My point here is that all languages have their over-complicated parts. Native speakers take them for granted whereas, more often than not, learners of the language get grey hair studying them.

So is the kanji system complicated? Yes, it is. Is it too complicated? Most likely not, or else, I’m pretty certain that the Japanese would have eventually stopped using it or at least simplify it. Actually, there is one time in Japanese history when kanji were seen as over-complicated and inconvenient. It was shortly after their introduction to Japan! The kanji system was great and all (Japanese was not a written language before kanji were imported to Japan in the 4th or 5th Century) except for one thing: kanji didn’t work to transcribe some parts of the language (mostly its purely grammatical parts). And that’s the reason why kana (hiragana and katakana) were invented. If you don’t know Japanese, hiragana and katakana are two sets of “alphabets” (not exactly alphabets as they’re syllabaries) that are phonograms and are used for all sorts of things (more about some of those things later in this text) including for parts of the written language that are purely grammatical and for which kanji is not exactly the best tool.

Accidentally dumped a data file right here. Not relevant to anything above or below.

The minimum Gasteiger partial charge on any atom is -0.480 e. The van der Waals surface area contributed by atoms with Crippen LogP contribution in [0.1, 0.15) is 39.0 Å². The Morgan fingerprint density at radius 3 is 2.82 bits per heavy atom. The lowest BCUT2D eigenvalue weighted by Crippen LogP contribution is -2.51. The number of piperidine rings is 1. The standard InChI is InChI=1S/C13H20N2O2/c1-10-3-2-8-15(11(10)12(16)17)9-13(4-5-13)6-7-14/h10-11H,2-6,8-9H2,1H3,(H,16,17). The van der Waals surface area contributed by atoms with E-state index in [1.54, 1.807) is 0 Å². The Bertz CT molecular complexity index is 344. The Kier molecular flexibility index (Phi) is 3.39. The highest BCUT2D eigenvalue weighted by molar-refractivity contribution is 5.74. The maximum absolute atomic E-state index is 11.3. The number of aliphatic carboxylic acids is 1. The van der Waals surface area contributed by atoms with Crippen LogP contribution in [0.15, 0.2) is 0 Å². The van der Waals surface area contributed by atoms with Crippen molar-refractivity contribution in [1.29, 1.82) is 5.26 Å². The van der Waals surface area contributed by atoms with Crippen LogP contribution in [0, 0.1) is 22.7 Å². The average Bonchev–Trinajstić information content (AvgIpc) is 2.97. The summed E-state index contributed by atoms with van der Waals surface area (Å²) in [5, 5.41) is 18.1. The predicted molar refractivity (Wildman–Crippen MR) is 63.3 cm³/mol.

For centuries, the kanji + kana system has worked well and there has been no reason to change it. The only reason is recent and is… foreigners… During the Meiji Era, during Japan’s modernization and opening to the world, there actually were talks about dropping the kanji + kana writing system and replacing it with the Roman alphabet. I guess that those talks met enough resistance that the change never came to pass. The force of habit, probably? There are probably more reasons that I have forgotten, they must be out there on the web.